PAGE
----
Testing the Will, Getting Out of the Comfort Zone


Front Page / May. 8, 2014 11:08am EDT

Preparing for the Uncertainty of Pittsfield’s ‘Death Race’
By Rebecca Schubert

Rebecca Schubert crawls under barbed wire during a 24-hour preparation camp for the Peak Death Race in Pittsfield. (Provided) Rebecca Schubert crawls under barbed wire during a 24-hour preparation camp for the Peak Death Race in Pittsfield. (Provided) If you’ve never heard of the Peak Death Race the name of the website might just give you an idea as to what it’s all about. It’s “youmaydie.com.”

The race is promoted as the “ultimate challenge, designed to present you with the unexpected and the completely insane! Nothing else on earth will challenge you like The Death Race, both mentally and physically.”

Why would anyone want to sign up for a race like this … a race that’s almost impossible to train for because you have no idea what it will consist of and a race that last year lasted for the better part of three days?

For me the answer is simple—to get out of my comfort zone. For me, life begins at the end of your comfort zone. To give me an idea of what I’ve gotten myself into I decided to attend a training camp put on by the event organizers over the weekend of April 25.

Rebecca Schubert of Royalton will compete in this year’s Death Race in Pittsfield on June 27. (Herald / Bob Eddy) Rebecca Schubert of Royalton will compete in this year’s Death Race in Pittsfield on June 27. (Herald / Bob Eddy) The purpose of the camp was to foster camaraderie amongst race participants, teach skills which may be used during the race, expose participants to dealing with the unknown, and help them determine technical issues such as type of pack to carry and types and amounts of food, water, clothing and footwear needed.

The theme for the 2014 Summer Death Race is the “Year of the Explorer,” which means I can probably expect to use a compass and map to navigate, but unfortunately I have no experience with this.

Certain Uncertainty

The only certainty one can count on in the Death Race is uncertainty, so it was very fitting that over the days leading up to the camp, three different emails were sent out--each noting a different start time. Just as in life, being able to accept uncertainty and not let it get the best of you is essential to surviving the death race.

The camp was advertised as a 24-hour event. To think that I’d be on the go for this long was especially overwhelming since I’d done virtually no endurance and/or distance training since last September, when I completed the 32-mile Spartan Ultra Beast race at Killington. Needless to say, I didn’t think I was really prepared for what this camp had in store, but I had made up my mind to do the race and I needed all the experience I could get.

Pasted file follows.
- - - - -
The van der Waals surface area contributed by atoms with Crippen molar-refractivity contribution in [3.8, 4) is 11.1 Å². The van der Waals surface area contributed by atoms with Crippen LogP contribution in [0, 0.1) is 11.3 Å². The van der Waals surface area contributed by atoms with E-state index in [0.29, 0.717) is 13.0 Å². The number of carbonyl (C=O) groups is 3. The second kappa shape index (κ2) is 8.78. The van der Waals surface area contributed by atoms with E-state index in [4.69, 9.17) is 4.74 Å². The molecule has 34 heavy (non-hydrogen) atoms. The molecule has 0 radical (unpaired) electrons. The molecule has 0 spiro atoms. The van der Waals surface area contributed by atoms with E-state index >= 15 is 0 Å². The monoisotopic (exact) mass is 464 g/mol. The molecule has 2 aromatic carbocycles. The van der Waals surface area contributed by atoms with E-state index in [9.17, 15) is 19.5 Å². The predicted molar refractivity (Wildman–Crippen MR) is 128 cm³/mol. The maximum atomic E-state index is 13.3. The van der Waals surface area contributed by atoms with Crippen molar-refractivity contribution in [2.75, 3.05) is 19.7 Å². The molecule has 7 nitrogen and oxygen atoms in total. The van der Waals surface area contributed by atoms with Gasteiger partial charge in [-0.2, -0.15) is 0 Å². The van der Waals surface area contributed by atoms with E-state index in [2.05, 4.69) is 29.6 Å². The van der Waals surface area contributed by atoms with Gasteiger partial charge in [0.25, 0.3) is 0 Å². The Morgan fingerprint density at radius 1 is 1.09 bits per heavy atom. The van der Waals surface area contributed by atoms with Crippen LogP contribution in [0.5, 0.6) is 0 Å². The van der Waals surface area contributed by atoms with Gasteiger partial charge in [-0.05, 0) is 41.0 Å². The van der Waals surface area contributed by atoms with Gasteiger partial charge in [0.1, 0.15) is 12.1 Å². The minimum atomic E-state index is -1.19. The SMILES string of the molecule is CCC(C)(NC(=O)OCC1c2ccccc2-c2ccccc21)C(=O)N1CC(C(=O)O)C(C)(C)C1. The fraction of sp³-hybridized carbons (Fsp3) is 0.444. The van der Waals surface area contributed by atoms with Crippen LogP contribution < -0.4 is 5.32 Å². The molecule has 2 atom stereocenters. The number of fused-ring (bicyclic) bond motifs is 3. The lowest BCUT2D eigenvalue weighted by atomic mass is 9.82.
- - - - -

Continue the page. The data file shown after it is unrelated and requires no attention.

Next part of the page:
We started 2 p.m. on Friday afternoon by fetching our numbered bibs from an icy cold creek. The only thing I detest more than being cold is being cold and wet. Cold weather is like my Cryptonite, so this was a perfect way to start.

Most people jumped in fully clothed, but I did not want to start the race with wet clothes, so in front of about 30 strangers, I stripped down to a t-shirt and my underwear and jumped in. I had bigger things to worry about than 29 men and one woman seeing me in my underwear.

Out of the Creek

I quickly found my bib, got my cold, wet self out of the creek, and got going.

Over the next 26 hours, we split and stacked wood and hiked up and down 2000 foot peaks so steep there were stairs built into the side of the hill, all the while wearing 40-pound backpacks. It is rumored that we covered 30 miles.

We carried picnic tables, logs, 10- foot long 8x8 wooden beams up those peaks, did hours of calisthenics including burpees, push-ups, squats, lunges, bear crawls as well as heavy rock and log tosses. We had a time trial up that 2000-foot peak while wearing our packs. Come to think of it we kept those packs on for most of the entire time.

There was a quick stop consisting of memorizing a quote, and then crawling with our fully-loaded bags through a 24- inch diameter pipe. From here we were instructed to carry a the 10-foot beams and two large metal Spartan emblems (about 40 pounds each) to our next destination, about a mile and a half down the road. I got to carry the Spartan emblem on top of my 40-pound back.

We learned about map reading, calculating distance, using a compass and navigating in the woods, which was incredibly helpful but also helped me see that I need to do a lot more practice before the actual race in eight weeks.

Nighttime, not Bedtime

Getting through the night was one of the hardest parts of the event since my usual bedtime is eight p.m. The evening and overnight proved to be as difficult as I had expected, not only due to fatigue but also because of the cold rain that fell. I was prepared for rain, but even with a good rain suit the cold and damp permeated; I got cold quickly. I would stay that way for the most of the next 18 hours and it was going to take a lot to keep the cold from beating me.